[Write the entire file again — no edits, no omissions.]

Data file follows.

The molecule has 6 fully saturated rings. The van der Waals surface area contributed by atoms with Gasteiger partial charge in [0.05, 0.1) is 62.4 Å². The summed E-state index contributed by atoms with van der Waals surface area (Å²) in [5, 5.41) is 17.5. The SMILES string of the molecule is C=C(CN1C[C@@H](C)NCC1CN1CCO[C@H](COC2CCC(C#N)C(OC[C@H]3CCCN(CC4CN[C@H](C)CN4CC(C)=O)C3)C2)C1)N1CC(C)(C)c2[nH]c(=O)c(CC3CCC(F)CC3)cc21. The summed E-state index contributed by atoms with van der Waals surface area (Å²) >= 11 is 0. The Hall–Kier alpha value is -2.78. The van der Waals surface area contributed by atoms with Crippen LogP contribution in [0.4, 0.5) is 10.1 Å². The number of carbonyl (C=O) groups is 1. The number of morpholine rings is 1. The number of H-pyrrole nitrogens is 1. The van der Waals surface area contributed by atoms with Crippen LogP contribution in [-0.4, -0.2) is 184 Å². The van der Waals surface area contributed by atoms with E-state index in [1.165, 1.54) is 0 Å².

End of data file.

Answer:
The molecule has 6 fully saturated rings. The van der Waals surface area contributed by atoms with Gasteiger partial charge in [0.05, 0.1) is 62.4 Å². The summed E-state index contributed by atoms with van der Waals surface area (Å²) in [5, 5.41) is 17.5. The SMILES string of the molecule is C=C(CN1C[C@@H](C)NCC1CN1CCO[C@H](COC2CCC(C#N)C(OC[C@H]3CCCN(CC4CN[C@H](C)CN4CC(C)=O)C3)C2)C1)N1CC(C)(C)c2[nH]c(=O)c(CC3CCC(F)CC3)cc21. The summed E-state index contributed by atoms with van der Waals surface area (Å²) >= 11 is 0. The Hall–Kier alpha value is -2.78. The van der Waals surface area contributed by atoms with Crippen LogP contribution in [0.4, 0.5) is 10.1 Å². The number of carbonyl (C=O) groups is 1. The number of morpholine rings is 1. The number of H-pyrrole nitrogens is 1. The van der Waals surface area contributed by atoms with Crippen LogP contribution in [-0.4, -0.2) is 184 Å². The van der Waals surface area contributed by atoms with E-state index in [1.165, 1.54) is 0 Å².